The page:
"Kind of the elephant in the room," says Tim Taylor, who came home to be the family's herd veterinarian in 2005, "is the spill in the Gulf."
The Taylors find little comfort in the choices of signing an easement for the three places where the pipe will cross their property or becoming victims of the pipeline builder's right of eminent domain.
"If we don't go along in timely fashion with settling an easement," Tim Taylor says, "we can end up with condemnation and still end up with a pipeline."
Jeff Rauh, spokesman for TransCanada on the earlier Keystone pipeline that passed through eastern Nebraska, said the Sandhills setting for Keystone XL is no cause for alarm.
"I think, certainly, what's going on in the Gulf has increased people's awareness of petroleum," Rauh said, "and where we (in the U.S.) get it."
He called it "appropriate for folks to ask about and to ensure that we are designing that pipe and that we'll operate that pipe with good integrity - and that we will respond if there's a problem."
But he and Heidi Tillquist, an environmental project manager on Keystone XL, said the chance of a spill-related problem is extremely remote.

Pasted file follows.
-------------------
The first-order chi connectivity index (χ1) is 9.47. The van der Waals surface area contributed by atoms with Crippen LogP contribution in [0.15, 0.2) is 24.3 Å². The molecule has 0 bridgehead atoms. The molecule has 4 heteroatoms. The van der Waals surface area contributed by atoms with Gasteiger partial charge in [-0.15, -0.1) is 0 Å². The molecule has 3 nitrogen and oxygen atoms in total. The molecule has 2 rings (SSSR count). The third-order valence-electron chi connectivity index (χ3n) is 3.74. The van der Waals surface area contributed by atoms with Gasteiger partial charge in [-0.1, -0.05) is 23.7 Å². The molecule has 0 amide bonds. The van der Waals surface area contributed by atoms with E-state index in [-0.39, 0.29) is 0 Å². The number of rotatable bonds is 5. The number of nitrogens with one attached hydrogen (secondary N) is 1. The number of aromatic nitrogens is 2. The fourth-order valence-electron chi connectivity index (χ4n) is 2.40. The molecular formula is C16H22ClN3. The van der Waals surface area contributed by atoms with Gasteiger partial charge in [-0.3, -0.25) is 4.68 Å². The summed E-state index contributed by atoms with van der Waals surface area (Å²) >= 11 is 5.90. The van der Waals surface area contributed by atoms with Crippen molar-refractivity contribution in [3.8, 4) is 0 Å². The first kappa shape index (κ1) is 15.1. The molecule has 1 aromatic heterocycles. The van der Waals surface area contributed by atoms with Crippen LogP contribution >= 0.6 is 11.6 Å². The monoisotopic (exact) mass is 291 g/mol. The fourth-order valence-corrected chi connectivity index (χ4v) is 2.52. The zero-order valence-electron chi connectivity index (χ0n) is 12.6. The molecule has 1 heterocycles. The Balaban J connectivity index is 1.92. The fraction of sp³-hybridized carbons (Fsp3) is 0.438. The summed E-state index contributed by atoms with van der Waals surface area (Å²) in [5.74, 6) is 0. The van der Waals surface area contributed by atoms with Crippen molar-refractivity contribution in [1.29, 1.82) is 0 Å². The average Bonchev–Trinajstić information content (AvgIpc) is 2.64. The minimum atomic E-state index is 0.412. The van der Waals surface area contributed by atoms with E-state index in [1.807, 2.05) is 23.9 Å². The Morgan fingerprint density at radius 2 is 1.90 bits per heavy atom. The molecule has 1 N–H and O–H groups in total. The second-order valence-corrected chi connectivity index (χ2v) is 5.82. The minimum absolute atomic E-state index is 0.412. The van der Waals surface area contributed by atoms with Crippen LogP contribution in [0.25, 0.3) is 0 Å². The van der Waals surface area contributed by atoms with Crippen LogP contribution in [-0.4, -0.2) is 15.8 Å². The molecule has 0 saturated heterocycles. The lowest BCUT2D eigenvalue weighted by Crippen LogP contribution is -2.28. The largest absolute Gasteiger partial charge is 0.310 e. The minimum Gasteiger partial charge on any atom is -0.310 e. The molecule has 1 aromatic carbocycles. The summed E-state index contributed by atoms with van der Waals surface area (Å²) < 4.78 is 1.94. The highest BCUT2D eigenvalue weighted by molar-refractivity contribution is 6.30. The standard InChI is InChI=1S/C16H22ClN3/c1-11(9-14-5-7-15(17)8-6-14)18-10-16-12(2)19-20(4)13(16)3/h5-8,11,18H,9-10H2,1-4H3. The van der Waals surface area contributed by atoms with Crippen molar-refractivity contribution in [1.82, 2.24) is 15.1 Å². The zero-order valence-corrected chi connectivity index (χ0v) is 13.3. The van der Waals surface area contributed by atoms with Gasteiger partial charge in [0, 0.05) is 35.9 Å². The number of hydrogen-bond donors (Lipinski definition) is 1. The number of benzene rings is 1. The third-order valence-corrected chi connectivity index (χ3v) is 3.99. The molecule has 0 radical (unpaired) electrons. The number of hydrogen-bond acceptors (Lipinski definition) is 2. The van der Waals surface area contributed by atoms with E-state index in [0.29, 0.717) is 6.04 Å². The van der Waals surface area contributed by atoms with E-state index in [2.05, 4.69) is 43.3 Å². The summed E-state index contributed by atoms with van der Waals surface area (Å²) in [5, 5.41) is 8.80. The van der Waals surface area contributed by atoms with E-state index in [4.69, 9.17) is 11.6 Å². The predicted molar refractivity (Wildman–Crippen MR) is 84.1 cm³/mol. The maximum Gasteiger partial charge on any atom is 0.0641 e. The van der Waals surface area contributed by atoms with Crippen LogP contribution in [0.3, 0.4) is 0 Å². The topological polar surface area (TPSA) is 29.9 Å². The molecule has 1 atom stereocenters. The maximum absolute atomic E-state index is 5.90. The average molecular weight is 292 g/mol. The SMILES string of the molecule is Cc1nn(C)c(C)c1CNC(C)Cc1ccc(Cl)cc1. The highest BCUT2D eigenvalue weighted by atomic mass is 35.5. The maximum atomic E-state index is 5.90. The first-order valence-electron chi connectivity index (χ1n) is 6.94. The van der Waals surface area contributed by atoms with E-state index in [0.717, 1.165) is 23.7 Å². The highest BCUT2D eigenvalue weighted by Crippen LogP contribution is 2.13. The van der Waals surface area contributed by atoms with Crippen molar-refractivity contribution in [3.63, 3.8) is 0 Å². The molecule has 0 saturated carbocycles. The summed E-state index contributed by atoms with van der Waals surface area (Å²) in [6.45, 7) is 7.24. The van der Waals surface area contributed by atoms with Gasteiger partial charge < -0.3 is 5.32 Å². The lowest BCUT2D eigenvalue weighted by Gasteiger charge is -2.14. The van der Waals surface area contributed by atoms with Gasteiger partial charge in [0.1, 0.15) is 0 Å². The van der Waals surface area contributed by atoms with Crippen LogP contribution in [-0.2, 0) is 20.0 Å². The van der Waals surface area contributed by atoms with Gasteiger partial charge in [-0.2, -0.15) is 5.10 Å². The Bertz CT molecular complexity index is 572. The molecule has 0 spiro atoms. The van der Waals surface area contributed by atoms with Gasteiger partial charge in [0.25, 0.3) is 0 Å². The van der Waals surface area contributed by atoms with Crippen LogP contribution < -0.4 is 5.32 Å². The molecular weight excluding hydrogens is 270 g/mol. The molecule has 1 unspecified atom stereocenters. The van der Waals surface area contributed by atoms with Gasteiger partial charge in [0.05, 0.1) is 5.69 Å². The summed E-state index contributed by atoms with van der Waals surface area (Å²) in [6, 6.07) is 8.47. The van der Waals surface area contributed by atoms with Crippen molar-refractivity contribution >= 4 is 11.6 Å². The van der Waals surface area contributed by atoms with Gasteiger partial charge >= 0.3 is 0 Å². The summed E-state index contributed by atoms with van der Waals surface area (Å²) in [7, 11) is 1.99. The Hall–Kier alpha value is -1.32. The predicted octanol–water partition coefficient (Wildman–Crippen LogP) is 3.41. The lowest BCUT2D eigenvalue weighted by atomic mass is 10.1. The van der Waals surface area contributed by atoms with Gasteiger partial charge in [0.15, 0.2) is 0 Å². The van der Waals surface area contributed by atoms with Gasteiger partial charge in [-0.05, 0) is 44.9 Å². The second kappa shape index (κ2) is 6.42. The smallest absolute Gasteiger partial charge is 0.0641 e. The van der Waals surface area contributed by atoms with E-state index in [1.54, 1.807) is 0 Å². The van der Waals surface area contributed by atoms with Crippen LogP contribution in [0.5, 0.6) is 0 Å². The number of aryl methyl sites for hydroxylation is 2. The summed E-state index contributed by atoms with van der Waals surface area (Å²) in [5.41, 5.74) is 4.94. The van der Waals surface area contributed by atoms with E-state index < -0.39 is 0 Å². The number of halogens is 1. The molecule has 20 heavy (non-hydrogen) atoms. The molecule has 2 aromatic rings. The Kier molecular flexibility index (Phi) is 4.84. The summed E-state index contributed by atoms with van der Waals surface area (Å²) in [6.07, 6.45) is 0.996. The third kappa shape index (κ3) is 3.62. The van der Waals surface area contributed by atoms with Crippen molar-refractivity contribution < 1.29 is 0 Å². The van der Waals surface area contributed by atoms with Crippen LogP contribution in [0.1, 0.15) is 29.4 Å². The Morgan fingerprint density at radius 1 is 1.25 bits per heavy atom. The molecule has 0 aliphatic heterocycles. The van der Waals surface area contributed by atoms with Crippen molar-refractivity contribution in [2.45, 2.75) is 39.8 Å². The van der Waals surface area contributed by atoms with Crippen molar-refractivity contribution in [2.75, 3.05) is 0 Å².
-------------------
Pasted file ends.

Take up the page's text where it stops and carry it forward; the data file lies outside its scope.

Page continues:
According to Tillquist, studies of such dark possibilities offer a strong ray of light. "The chance of any spill occurring on any given mile of pipe is one in 7,400 years," she said.
The Sandhills are a home to home-spun wisdom. An example is mounted high on one wall in the business office of the Ericson livestock sales barn, also known as the Ericson Livestock Commission Co.
"It ain't what we don't know that gets us in trouble," the sign reads. "It's what we think we know that ain't so that gets us in trouble."
At a time of calamity in the Gulf, uncertainty about future fuel supplies, fuel prices, and much else, it is not easy to know what's so and what isn't on the eastern edge of fragile topography.
Kevin Winter, 48, who identifies himself as a local horse trainer, acknowledges this as he leans against a truckload of hay at a convenience store not far from Ericson's Starving Stallion restaurant.
A pipeline rupture, he said, would be "a terrible thing."